Thursday, October 29, 2015

The Rule of Three

The Woodspurge

The wind flapp'd loose, the wind was still,
Shaken out dead from tree and hill:
I had walk'd on at the wind's will,—
I sat now, for the wind was still.

Between my knees my forehead was,—
My lips, drawn in, said not Alas!
My hair was over in the grass,
My naked ears heard the day pass.

My eyes, wide open, had the run
Of some ten weeds to fix upon;
Among those few, out of the sun,
The woodspurge flower'd, three cups in one.

From perfect grief there need not be
Wisdom or even memory:
One thing then learnt remains to me,—
The woodspurge has a cup of three.

-Dante Gabriel Rossetti

Years ago, I had my students in a small advanced English class analyze this poem.  Except for one young man  (an avid reader who had grown up in the mountains without the distractions of television, computer, or cell phone), the group struggled with recognizing any of its symbolism, but the savvy student honed in on the “cup of three” and its possible Christian or natural symbolism.  Recently, too, I had my students read the medieval romance Sir Gawain and the Green Knight.  In this work, as in Rossetti’s, the number three is central:  three hunts by the lord of the castle, three attempts at the seduction of Gawain by a wily lady, and three blows to Gawain with an axe wielded by the giant green knight.   I have also been teaching my students something about writing speeches in preparation for upcoming presentations, and we’ve been noting the use of Aristotle’s “rule of three” (three things are powerful and are easy to remember).  An example of this rule can be seen in Marc Antony’s funeral speech in Julius Caesar, a speech which opens with the greeting, “Friends, Romans, countrymen.” Lately, too, in life (and in knitting), as in literature, I seem to keep stumbling upon this whole notion of the rule of three.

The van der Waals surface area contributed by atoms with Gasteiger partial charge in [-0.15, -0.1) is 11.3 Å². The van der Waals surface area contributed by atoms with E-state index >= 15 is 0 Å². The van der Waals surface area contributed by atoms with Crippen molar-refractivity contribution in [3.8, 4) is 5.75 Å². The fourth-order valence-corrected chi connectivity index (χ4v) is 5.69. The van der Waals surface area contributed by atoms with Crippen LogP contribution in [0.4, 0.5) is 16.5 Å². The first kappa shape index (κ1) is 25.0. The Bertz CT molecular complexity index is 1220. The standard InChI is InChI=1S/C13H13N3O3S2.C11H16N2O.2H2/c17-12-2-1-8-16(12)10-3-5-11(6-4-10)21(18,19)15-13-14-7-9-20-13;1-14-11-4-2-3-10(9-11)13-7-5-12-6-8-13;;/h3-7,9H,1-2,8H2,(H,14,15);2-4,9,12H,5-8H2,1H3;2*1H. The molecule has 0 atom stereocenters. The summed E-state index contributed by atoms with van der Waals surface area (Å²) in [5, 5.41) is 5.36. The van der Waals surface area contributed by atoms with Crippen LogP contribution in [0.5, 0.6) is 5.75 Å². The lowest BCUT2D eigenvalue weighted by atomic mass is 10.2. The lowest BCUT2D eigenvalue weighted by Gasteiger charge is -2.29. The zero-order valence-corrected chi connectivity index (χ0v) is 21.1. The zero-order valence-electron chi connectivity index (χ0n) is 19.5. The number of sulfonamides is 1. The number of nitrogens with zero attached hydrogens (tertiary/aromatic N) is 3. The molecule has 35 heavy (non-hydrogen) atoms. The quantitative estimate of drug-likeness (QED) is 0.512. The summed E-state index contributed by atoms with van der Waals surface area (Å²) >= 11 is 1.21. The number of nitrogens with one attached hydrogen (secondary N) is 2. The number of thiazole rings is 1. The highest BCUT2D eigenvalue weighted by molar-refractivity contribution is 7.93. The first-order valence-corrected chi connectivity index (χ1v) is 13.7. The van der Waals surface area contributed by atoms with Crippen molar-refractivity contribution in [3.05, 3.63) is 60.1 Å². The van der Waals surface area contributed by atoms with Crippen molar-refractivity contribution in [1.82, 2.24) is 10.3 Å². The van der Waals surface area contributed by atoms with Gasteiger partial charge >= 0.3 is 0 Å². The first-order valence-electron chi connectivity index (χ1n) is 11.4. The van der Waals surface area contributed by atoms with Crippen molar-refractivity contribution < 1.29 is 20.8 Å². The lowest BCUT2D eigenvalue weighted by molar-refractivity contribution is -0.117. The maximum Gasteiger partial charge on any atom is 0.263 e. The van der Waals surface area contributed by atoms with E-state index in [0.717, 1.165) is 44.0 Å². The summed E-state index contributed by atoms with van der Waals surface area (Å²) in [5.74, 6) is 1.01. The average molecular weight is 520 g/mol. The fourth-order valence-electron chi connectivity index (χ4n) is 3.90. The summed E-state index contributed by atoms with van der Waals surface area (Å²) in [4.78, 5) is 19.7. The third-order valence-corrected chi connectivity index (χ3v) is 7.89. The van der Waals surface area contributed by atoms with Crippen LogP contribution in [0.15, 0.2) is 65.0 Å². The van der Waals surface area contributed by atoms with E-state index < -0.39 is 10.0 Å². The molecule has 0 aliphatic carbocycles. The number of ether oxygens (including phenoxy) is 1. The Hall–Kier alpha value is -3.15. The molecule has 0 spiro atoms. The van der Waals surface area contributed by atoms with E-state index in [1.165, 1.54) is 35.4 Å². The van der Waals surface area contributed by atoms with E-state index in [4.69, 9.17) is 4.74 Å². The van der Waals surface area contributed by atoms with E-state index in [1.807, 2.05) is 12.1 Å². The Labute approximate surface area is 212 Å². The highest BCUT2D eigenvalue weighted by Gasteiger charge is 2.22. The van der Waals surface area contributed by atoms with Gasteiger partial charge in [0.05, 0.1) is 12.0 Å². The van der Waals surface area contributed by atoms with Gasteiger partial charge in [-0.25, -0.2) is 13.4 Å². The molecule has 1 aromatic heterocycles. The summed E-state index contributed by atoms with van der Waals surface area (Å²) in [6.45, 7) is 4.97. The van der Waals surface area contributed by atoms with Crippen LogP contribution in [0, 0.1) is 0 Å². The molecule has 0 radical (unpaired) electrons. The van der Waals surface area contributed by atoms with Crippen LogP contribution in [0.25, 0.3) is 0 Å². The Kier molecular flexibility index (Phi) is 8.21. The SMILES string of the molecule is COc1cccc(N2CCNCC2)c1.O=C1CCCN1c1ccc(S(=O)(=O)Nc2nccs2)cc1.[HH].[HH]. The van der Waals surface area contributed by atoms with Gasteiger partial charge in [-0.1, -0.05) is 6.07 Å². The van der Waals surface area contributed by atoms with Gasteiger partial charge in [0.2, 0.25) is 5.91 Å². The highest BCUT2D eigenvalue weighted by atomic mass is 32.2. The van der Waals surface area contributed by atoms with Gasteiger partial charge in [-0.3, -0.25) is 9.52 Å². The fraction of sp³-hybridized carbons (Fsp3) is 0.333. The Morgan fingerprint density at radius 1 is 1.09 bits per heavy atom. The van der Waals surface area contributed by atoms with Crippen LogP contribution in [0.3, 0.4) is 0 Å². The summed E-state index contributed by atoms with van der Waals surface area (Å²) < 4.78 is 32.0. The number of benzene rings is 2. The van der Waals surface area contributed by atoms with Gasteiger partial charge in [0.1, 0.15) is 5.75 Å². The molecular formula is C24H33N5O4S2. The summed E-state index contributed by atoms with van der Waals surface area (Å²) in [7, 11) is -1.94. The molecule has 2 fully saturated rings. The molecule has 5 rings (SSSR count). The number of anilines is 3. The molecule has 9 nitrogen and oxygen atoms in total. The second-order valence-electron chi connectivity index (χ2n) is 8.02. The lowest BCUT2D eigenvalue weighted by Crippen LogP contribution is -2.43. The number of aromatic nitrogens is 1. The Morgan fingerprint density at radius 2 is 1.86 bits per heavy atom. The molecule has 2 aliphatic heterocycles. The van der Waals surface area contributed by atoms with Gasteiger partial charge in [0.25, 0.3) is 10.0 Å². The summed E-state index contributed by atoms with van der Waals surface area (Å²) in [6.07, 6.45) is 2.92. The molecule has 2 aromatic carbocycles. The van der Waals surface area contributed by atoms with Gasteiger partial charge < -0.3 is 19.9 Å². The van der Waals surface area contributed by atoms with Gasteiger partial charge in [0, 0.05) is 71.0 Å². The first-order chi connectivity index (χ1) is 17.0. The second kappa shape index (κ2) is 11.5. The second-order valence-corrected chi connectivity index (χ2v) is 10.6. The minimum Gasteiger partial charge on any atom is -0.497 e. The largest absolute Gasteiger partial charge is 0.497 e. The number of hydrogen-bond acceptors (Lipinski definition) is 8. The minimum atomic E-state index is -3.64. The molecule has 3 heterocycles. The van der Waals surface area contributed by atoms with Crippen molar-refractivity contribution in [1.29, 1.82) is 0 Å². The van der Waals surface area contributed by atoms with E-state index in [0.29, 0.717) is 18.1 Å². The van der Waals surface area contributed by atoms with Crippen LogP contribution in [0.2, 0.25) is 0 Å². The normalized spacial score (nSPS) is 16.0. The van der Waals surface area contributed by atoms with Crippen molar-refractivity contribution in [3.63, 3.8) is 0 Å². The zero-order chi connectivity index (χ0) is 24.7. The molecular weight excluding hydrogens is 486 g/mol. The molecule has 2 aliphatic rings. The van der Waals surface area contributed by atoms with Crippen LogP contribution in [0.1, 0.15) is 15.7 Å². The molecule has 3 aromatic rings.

I am working these three colors in the same row for several inches on Kate Davie's Foxglove sweater.  

I’m currently knitting Kate Davies’ Foxglove sweater using Jamieson’s Shetland yarns in such rich heathery purples and greens that, as I ply my needles, I feel as if I’m rambling through fields of Scottish heather and thistles. (I don’t let the fact that I’ve never actually been to Scotland interfere with these romantic reveries.)  While the beginning of my knitting was smooth sailing, this garment ultimately frustrated me with its three-fold challenge.  After I’d worked the body and arms, I then began the yoke.  Using two colors, I knit nearly three-hundred stitches and did so for several rows.  But at one point, I realized that I seemed to have too many stitches on the needle, so I tore out my color-work rows and began the yoke again, feeling a bit inferior—as if I were cutting corners—as I improvised and knit two together five times in equally spaced locations around the yoke to fix the stitch count.  

I then began again, worked a row or two, and then had the awful realization that I was shy five stitches.  Ugh!  I hadn't made an initial mistake.  Impatiently, I'd just glanced quickly at the chart after working the yoke rows and only thought I'd made an error.  So, once again, time number two, I ripped rows and began again.  I knit a lot of the yoke, when, after finishing rows using white and green yarn, I learned that I’d have to manipulate three colors (white, purple and green) in many of the rows.  But I devised a system, paying attention to dominant colors (those worked with the left hand) and, before long, the pretty foxgloves were nearly complete.